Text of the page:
Fourth, amortize and retire our 200-year investment in toxic technologies based on heat and pressure applied to metals and hydrocarbons. A green economy is now a technological reality and an economic practicality. It is penetrating the market very slowly, however, because it must compete with older, polluting technologies in which enormous capital has been invested and which enjoy tremendous subsidies from government in the form of inadequate enforcement of environmental standards. Chemical companies’ bottom lines would look very different if they had to account for the true cost of their activities. But these companies do not want to write off their investment in old technologies, so they fight for and keep their subsidies. New technologies are prevented from competing on a level playing field. We need to stop the hidden subsidies for technologies that are poisoning the planet.

Finally, we need to create and measure wealth, not waste. We should then distribute it fairly enough that excess consumption is no longer the measure of either security or dignity. The connection of this principle to the environment may seem tenuous, but in cultural terms it is profound. Can we really imagine a society that would ensure the survival of obscure but important families of beetles while remaining oblivious to the welfare of members of our own species who are ethnically different, geographically distant, or educationally disadvantaged? Can we care for migratory birds while ignoring children? Can we be stewards of the earth while neglecting humanity?

This long-term agenda is speculative. People of good will can disagree over the particulars and methods; some will require new science, others new laws, and all demand new thinking. This is a sketch of a vision, not a blueprint.

Realizing this dream will call on the same fundamental social and political traits we need to stop the Bush administration from shredding our environmental safety net. Protecting our health, our land, our children, and our heritage is a fundamental moral test of our time and must be a common endeavor. It requires us to be as bold, tough, and realistic as those who would trade away that heritage for short-term gain. Here is how we can prepare for a brighter twenty-first century:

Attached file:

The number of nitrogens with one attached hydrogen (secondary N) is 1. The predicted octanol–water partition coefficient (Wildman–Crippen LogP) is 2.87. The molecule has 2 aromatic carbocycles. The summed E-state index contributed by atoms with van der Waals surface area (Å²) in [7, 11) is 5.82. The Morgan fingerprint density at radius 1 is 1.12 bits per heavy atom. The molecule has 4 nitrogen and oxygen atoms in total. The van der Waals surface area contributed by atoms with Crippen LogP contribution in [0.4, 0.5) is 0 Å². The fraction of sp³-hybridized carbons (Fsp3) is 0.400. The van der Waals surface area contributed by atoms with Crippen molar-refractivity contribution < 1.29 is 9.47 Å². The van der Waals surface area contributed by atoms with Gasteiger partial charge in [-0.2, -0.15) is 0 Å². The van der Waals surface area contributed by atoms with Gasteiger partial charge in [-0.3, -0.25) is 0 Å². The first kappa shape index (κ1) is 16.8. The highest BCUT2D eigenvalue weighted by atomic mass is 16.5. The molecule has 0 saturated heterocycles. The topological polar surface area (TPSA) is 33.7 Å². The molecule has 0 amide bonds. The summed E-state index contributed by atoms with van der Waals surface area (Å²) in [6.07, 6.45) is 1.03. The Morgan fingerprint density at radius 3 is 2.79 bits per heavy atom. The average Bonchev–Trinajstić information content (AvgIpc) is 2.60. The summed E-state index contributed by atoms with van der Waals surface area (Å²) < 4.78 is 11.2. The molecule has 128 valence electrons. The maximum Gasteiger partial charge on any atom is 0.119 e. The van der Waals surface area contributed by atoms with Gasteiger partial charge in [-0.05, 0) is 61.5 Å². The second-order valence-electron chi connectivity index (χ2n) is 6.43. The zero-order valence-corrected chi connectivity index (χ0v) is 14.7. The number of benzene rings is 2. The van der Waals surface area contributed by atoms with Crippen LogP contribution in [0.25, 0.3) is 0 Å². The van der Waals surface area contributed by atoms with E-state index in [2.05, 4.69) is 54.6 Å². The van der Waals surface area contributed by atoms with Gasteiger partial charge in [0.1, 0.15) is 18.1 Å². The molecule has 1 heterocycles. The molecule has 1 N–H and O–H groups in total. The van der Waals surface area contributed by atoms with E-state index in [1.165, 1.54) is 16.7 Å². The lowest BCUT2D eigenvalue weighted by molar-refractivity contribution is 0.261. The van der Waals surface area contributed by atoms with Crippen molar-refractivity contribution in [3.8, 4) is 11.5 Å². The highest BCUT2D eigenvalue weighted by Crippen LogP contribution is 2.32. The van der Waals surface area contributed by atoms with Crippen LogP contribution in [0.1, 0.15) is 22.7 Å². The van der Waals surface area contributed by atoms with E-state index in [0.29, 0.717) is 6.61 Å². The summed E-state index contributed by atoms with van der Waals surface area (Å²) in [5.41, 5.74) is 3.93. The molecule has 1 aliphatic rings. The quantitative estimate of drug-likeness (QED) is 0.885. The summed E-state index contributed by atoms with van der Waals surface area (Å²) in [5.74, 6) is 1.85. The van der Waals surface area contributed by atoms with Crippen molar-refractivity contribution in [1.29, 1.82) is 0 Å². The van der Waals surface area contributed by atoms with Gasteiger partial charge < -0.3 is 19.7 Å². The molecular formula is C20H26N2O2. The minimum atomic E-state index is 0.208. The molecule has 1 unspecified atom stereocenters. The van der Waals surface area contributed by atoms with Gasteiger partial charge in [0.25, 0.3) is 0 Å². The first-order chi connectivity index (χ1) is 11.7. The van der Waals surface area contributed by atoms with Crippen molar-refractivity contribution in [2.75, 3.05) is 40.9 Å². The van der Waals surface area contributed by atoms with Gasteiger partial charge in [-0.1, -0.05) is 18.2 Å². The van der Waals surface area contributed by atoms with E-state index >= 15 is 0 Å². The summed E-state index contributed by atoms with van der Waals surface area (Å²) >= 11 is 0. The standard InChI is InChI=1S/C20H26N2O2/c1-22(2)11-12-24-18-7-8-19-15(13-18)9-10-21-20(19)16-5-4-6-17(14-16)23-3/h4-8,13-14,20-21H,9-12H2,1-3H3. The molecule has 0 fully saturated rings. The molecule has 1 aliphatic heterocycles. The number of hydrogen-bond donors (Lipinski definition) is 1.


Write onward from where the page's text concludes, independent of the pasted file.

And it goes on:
Hold on to our dreams. We need to raise our sights, opt for hope over despair, and trust in our human capacity to do better.

Demand leadership. We need to make our political leaders accountable. They are supposed to be the stewards of our dreams and aspirations as a society; they work for us, however it may sometimes seem. “Eternal vigilance is the price of liberty,” said Thomas Jefferson; it is also the price of a tolerable, living planet. As the 2004 election approaches, the administration, the Congress, and other public officials will be listening more closely than usual to demands from the American people. Public comments on forest plans may no longer be counted individually, but votes still are.

Finally, we need to unite. De Tocqueville called it “the single greatest skill of democracy.” After all, we are in this together. It is not a question of rich and poor, or brown and black and white, or urban and rural, or Republican and Democrat. We all breathe the air, we all drink the water, we all care about children. People should not suffer unnecessary risk because of the color of their skin, the size of their wallet, or whether their neighborhood is downwind or downstream.

America the Beautiful is at a fork in the road—one path leads backward toward the nineteenth century, the other forward into the twenty-first. The Bush administration has been intent on taking us backward, through strategic ignorance. But this crabbed, Hobbesian spirit of social Darwinism has been bested before, and our union of air breathers and water drinkers and parents and neighbors can overcome it again. After that, the future will be ours to make.